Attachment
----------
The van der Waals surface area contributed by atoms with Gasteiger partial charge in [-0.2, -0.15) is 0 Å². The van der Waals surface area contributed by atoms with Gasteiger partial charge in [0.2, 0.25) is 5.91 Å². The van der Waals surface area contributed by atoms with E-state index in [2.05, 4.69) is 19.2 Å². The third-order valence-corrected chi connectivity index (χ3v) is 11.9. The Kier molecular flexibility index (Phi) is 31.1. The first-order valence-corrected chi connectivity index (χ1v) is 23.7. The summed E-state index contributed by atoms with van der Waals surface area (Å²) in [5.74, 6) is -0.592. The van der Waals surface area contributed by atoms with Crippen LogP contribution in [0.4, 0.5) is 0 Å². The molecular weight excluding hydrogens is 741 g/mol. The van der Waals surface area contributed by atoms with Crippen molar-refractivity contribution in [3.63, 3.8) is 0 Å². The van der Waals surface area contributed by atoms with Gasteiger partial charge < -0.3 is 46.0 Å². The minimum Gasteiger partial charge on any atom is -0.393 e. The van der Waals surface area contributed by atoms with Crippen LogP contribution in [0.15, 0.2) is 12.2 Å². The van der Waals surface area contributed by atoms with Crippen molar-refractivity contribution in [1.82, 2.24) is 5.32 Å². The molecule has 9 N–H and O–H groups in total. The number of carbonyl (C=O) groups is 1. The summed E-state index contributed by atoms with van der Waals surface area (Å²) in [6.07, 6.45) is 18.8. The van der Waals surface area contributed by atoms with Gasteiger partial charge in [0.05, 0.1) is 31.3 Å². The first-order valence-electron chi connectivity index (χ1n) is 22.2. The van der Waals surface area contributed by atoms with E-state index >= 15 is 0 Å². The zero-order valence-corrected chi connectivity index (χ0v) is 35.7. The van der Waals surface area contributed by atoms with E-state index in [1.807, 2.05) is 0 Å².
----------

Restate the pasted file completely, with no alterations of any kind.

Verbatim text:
The van der Waals surface area contributed by atoms with Gasteiger partial charge in [-0.2, -0.15) is 0 Å². The van der Waals surface area contributed by atoms with Gasteiger partial charge in [0.2, 0.25) is 5.91 Å². The van der Waals surface area contributed by atoms with E-state index in [2.05, 4.69) is 19.2 Å². The third-order valence-corrected chi connectivity index (χ3v) is 11.9. The Kier molecular flexibility index (Phi) is 31.1. The first-order valence-corrected chi connectivity index (χ1v) is 23.7. The summed E-state index contributed by atoms with van der Waals surface area (Å²) in [5.74, 6) is -0.592. The van der Waals surface area contributed by atoms with Crippen LogP contribution in [0.4, 0.5) is 0 Å². The molecular weight excluding hydrogens is 741 g/mol. The van der Waals surface area contributed by atoms with Crippen molar-refractivity contribution in [3.63, 3.8) is 0 Å². The van der Waals surface area contributed by atoms with Gasteiger partial charge < -0.3 is 46.0 Å². The minimum Gasteiger partial charge on any atom is -0.393 e. The van der Waals surface area contributed by atoms with Crippen LogP contribution in [0.15, 0.2) is 12.2 Å². The van der Waals surface area contributed by atoms with Crippen molar-refractivity contribution in [1.82, 2.24) is 5.32 Å². The molecule has 9 N–H and O–H groups in total. The number of carbonyl (C=O) groups is 1. The summed E-state index contributed by atoms with van der Waals surface area (Å²) in [6.07, 6.45) is 18.8. The van der Waals surface area contributed by atoms with Gasteiger partial charge in [0.05, 0.1) is 31.3 Å². The first-order valence-electron chi connectivity index (χ1n) is 22.2. The van der Waals surface area contributed by atoms with E-state index >= 15 is 0 Å². The zero-order valence-corrected chi connectivity index (χ0v) is 35.7. The van der Waals surface area contributed by atoms with E-state index in [1.807, 2.05) is 0 Å².